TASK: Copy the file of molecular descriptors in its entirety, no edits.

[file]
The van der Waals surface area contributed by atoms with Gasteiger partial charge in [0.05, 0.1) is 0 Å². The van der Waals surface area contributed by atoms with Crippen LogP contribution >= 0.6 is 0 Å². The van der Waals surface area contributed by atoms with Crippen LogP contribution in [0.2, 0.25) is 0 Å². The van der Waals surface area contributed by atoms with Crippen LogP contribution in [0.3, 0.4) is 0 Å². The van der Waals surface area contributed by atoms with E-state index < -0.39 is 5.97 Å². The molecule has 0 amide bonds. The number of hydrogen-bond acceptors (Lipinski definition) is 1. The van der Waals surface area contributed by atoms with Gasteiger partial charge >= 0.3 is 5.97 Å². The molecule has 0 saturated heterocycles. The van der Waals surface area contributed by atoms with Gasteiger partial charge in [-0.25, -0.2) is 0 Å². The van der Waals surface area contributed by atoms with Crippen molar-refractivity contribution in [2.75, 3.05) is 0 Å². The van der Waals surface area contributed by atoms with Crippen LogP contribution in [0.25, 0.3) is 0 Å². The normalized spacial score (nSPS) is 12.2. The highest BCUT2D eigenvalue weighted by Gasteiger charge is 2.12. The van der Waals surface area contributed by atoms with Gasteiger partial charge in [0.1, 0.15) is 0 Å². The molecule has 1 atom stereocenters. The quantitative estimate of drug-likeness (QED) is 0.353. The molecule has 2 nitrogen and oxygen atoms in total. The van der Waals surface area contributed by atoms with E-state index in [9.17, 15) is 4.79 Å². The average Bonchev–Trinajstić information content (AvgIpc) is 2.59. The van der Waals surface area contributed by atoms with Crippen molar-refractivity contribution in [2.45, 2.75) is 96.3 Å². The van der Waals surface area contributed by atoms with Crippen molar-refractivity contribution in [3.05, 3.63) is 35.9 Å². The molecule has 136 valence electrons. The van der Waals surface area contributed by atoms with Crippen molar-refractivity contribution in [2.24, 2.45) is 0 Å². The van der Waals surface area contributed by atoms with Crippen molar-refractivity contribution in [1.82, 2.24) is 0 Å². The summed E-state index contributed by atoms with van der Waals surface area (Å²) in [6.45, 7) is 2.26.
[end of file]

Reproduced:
The van der Waals surface area contributed by atoms with Gasteiger partial charge in [0.05, 0.1) is 0 Å². The van der Waals surface area contributed by atoms with Crippen LogP contribution >= 0.6 is 0 Å². The van der Waals surface area contributed by atoms with Crippen LogP contribution in [0.2, 0.25) is 0 Å². The van der Waals surface area contributed by atoms with Crippen LogP contribution in [0.3, 0.4) is 0 Å². The van der Waals surface area contributed by atoms with E-state index < -0.39 is 5.97 Å². The molecule has 0 amide bonds. The number of hydrogen-bond acceptors (Lipinski definition) is 1. The van der Waals surface area contributed by atoms with Gasteiger partial charge >= 0.3 is 5.97 Å². The molecule has 0 saturated heterocycles. The van der Waals surface area contributed by atoms with Gasteiger partial charge in [-0.25, -0.2) is 0 Å². The van der Waals surface area contributed by atoms with Crippen molar-refractivity contribution in [2.75, 3.05) is 0 Å². The van der Waals surface area contributed by atoms with Crippen LogP contribution in [0.25, 0.3) is 0 Å². The normalized spacial score (nSPS) is 12.2. The highest BCUT2D eigenvalue weighted by Gasteiger charge is 2.12. The van der Waals surface area contributed by atoms with Gasteiger partial charge in [0.1, 0.15) is 0 Å². The molecule has 1 atom stereocenters. The quantitative estimate of drug-likeness (QED) is 0.353. The molecule has 2 nitrogen and oxygen atoms in total. The van der Waals surface area contributed by atoms with E-state index in [9.17, 15) is 4.79 Å². The average Bonchev–Trinajstić information content (AvgIpc) is 2.59. The van der Waals surface area contributed by atoms with Crippen molar-refractivity contribution in [2.45, 2.75) is 96.3 Å². The van der Waals surface area contributed by atoms with Crippen molar-refractivity contribution in [3.05, 3.63) is 35.9 Å². The molecule has 136 valence electrons. The van der Waals surface area contributed by atoms with Crippen molar-refractivity contribution in [2.24, 2.45) is 0 Å². The van der Waals surface area contributed by atoms with Crippen molar-refractivity contribution in [1.82, 2.24) is 0 Å². The summed E-state index contributed by atoms with van der Waals surface area (Å²) in [6.45, 7) is 2.26.